- it says nothing in terms of guidance for the re-opening of bingo halls and other venues;
- it merely states, in relation to amusement arcades: “Close contact activity such as visiting an entertainment centre should only be conducted within a household group/bubble or with one other household/bubble”; and
- it is difficult to discern what common link exists between casinos and the other businesses and venues (listed in full within the newly published government guidance document) that must remain closed by law, beyond the government evidently believing them all to fall within the category of “close-contact businesses”. Can that description be correct in the case of casinos? We would suggest not, particularly taking into account the very sensible precautions (including premises and gaming table capacity limits) contained within the BGC’s re-opening guidelines.
2. Guidance on “Keeping workers and customers safe during COVID-19 in restaurants, pubs, bars and takeaway services”
The government has now also now published detailed 43 page long guidance entitled “Keeping workers and customers safe during COVID-19 in restaurants, pubs, bars and takeaway services” (that you can also download below). The provisions of that guidance would apply – and could be applied – just as equally in casinos.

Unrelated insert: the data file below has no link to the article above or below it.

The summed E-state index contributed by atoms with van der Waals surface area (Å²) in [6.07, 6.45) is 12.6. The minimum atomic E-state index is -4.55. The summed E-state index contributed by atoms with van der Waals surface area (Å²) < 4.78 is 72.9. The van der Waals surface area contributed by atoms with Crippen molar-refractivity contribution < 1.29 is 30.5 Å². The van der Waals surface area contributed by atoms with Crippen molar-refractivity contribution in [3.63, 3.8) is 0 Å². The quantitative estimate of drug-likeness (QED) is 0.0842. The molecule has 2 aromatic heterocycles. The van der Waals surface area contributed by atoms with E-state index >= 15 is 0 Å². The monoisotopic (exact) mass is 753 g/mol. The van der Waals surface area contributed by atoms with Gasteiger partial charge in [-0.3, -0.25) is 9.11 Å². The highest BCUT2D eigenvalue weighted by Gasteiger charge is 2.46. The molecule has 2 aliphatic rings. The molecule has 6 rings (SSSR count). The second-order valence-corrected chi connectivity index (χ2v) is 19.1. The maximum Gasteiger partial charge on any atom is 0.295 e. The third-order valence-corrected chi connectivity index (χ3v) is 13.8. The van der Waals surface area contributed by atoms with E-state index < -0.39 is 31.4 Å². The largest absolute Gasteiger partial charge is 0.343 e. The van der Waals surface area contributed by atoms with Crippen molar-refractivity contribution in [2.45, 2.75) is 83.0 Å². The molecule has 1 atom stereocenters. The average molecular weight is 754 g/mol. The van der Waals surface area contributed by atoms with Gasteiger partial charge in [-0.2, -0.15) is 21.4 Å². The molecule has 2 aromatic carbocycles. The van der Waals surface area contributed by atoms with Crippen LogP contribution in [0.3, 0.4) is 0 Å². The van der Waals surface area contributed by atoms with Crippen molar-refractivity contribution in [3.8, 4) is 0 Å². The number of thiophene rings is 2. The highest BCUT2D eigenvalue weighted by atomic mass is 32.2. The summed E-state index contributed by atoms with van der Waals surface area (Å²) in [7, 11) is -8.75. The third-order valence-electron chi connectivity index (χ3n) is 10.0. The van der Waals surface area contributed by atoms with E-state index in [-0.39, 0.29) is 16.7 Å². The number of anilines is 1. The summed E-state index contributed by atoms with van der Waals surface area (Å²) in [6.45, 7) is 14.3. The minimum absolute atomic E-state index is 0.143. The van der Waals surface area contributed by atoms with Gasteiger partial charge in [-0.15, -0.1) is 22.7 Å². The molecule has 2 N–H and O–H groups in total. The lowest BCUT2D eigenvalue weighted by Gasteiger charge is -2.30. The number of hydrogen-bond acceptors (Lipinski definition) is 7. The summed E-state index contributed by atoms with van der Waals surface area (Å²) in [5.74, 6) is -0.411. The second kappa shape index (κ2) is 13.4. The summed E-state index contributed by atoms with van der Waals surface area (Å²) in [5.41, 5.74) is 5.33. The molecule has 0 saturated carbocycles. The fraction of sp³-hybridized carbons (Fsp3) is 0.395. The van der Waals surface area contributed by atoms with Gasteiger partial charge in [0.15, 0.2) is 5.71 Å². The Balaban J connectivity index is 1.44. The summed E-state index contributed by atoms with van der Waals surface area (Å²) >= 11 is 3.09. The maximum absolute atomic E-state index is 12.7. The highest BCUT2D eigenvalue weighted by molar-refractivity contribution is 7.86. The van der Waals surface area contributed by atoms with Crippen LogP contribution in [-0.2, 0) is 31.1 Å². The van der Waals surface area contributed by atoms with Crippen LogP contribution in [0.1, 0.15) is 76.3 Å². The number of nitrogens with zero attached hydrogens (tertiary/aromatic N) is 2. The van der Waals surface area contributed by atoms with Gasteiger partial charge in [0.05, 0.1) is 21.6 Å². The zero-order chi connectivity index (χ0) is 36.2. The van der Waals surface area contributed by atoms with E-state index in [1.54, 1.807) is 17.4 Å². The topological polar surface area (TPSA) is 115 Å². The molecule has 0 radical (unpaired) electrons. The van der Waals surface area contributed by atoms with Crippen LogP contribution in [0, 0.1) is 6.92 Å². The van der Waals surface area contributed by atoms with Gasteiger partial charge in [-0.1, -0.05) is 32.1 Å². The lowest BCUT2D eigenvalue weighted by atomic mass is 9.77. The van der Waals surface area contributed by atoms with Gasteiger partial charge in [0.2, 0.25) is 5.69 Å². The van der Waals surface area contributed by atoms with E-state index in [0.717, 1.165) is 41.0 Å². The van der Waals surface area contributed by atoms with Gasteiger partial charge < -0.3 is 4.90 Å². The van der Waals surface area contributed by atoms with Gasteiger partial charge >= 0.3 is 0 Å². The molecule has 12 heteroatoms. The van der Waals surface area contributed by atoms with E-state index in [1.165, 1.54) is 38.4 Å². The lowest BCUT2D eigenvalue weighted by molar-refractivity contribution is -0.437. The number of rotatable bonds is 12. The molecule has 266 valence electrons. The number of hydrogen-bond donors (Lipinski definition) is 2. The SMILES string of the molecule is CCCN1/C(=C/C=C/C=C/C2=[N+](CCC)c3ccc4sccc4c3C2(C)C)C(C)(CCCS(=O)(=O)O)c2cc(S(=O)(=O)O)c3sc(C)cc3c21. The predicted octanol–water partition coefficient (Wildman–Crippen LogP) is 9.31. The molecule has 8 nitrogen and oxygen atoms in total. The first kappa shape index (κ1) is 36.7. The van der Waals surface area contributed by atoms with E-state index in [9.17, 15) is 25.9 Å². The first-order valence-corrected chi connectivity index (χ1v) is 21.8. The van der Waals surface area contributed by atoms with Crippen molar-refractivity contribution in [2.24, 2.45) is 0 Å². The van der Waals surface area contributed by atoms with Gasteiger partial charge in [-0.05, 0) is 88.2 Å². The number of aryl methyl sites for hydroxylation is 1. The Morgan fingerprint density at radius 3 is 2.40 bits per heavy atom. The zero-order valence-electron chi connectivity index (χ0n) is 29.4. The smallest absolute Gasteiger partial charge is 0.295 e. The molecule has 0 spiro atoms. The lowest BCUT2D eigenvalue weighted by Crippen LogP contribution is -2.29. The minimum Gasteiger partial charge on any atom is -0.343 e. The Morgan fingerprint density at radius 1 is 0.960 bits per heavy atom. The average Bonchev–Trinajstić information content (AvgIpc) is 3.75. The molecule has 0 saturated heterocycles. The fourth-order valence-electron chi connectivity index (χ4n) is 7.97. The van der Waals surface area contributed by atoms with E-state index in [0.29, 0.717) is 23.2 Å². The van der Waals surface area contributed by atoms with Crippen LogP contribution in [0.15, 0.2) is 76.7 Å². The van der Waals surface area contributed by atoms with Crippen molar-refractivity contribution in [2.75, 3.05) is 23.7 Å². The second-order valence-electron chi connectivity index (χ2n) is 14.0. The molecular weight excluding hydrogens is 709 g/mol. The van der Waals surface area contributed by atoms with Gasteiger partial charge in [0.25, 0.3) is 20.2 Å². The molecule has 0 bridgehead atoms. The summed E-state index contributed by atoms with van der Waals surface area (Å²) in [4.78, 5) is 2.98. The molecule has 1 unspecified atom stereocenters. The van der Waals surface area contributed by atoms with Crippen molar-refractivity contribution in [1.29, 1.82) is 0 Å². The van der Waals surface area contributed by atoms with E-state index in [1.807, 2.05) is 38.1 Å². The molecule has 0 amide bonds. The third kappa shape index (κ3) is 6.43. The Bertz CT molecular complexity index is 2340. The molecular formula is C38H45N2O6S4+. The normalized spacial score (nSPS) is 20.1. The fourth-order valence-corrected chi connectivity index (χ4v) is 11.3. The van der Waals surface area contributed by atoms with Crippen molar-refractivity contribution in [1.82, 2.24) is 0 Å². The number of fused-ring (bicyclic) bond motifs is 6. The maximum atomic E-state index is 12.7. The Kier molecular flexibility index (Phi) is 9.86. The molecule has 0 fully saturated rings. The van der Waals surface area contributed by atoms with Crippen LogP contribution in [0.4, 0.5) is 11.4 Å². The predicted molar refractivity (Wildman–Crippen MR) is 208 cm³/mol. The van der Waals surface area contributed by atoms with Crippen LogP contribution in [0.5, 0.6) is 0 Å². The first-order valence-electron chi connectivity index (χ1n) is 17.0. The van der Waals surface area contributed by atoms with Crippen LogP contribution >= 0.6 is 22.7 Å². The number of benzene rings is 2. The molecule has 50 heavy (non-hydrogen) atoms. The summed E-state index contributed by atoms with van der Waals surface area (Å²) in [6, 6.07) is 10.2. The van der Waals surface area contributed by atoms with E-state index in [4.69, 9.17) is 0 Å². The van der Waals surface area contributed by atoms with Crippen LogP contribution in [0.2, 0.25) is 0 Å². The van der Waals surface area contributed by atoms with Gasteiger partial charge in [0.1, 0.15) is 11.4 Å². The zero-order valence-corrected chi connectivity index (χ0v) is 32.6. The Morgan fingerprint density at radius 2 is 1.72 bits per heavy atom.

It has also published:
- visitor economy guidance for hotels and other guest accommodation businesses, indoor and outdoor attractions, and business events and consumer shows, and
- close contact services guidance for hairdressing and barbershop businesses, beauty and nail bars, makeup, tattoo and spray tanning studios, spas, sports and massage therapy businesses, well-being and holistic locations, dress fitters, tailors and fashion designers.
3. BGC Blog – John O’Reilly: It’s time for the Government to review their decision and let us re-open our casinos as soon as possible
You can read here and download below a blog (featured on the BGC’s website) by the Rank Group CEO, John O’Reilly, in which he asks “the Government to quickly review the decision to keep casinos closed, to recognise the safety measures that are in place including our ability to identify every customer on our premises and who they may have interacted with, and to include us – as soon as possible – when the next opportunity for reopening is discussed”.
4. UK Casinos Post-Coronavirus
David Clifton’s “UK Casinos Post-Coronavirus” article for Casino Life magazine (published on 27 June 2020) provides an up to date account of the challenges facing English land-based casinos that had, as indicated above, been expecting to be able to re-open for business on 4 July 2020
5. Guidance aplenty for 4 July 2020 pub, bar and restaurant re-openings
You can read here about the copious guidance in relation to the re-opening of pubs, bars and restaurants in England on 4 July 2020.
6. BGC urges the Chancellor to let casinos “re-open safely to help kickstart the economy and boost the exchequer”
On 7 July 2020, the BGC urged the Chancellor to let casinos “re-open safely to help kickstart the economy and boost the exchequer”, stating on its website: